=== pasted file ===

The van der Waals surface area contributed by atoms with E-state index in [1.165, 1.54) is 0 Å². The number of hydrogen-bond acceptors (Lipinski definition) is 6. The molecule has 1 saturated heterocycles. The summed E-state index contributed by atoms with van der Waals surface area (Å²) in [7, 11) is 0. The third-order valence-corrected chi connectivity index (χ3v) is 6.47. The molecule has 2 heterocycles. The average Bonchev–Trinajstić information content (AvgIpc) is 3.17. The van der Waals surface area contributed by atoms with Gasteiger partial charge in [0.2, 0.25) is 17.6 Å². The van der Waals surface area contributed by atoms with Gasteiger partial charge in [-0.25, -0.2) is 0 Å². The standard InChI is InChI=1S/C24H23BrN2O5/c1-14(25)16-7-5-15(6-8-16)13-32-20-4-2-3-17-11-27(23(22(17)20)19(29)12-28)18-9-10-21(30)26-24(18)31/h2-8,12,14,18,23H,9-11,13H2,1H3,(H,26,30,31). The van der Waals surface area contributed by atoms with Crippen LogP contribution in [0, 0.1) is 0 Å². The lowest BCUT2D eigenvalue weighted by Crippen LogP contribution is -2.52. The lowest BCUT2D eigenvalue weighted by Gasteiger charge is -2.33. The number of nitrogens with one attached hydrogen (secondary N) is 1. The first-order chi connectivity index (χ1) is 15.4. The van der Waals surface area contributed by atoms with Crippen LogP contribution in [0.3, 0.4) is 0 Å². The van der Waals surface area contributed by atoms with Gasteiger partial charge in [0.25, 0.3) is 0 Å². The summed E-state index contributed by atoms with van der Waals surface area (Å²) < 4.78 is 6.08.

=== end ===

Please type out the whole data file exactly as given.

The van der Waals surface area contributed by atoms with E-state index in [1.165, 1.54) is 0 Å². The number of hydrogen-bond acceptors (Lipinski definition) is 6. The molecule has 1 saturated heterocycles. The summed E-state index contributed by atoms with van der Waals surface area (Å²) in [7, 11) is 0. The third-order valence-corrected chi connectivity index (χ3v) is 6.47. The molecule has 2 heterocycles. The average Bonchev–Trinajstić information content (AvgIpc) is 3.17. The van der Waals surface area contributed by atoms with Gasteiger partial charge in [0.2, 0.25) is 17.6 Å². The van der Waals surface area contributed by atoms with Gasteiger partial charge in [-0.25, -0.2) is 0 Å². The standard InChI is InChI=1S/C24H23BrN2O5/c1-14(25)16-7-5-15(6-8-16)13-32-20-4-2-3-17-11-27(23(22(17)20)19(29)12-28)18-9-10-21(30)26-24(18)31/h2-8,12,14,18,23H,9-11,13H2,1H3,(H,26,30,31). The van der Waals surface area contributed by atoms with Crippen LogP contribution in [0, 0.1) is 0 Å². The lowest BCUT2D eigenvalue weighted by Crippen LogP contribution is -2.52. The lowest BCUT2D eigenvalue weighted by Gasteiger charge is -2.33. The number of nitrogens with one attached hydrogen (secondary N) is 1. The first-order chi connectivity index (χ1) is 15.4. The van der Waals surface area contributed by atoms with Crippen LogP contribution in [0.3, 0.4) is 0 Å². The van der Waals surface area contributed by atoms with Gasteiger partial charge in [0.25, 0.3) is 0 Å². The summed E-state index contributed by atoms with van der Waals surface area (Å²) < 4.78 is 6.08.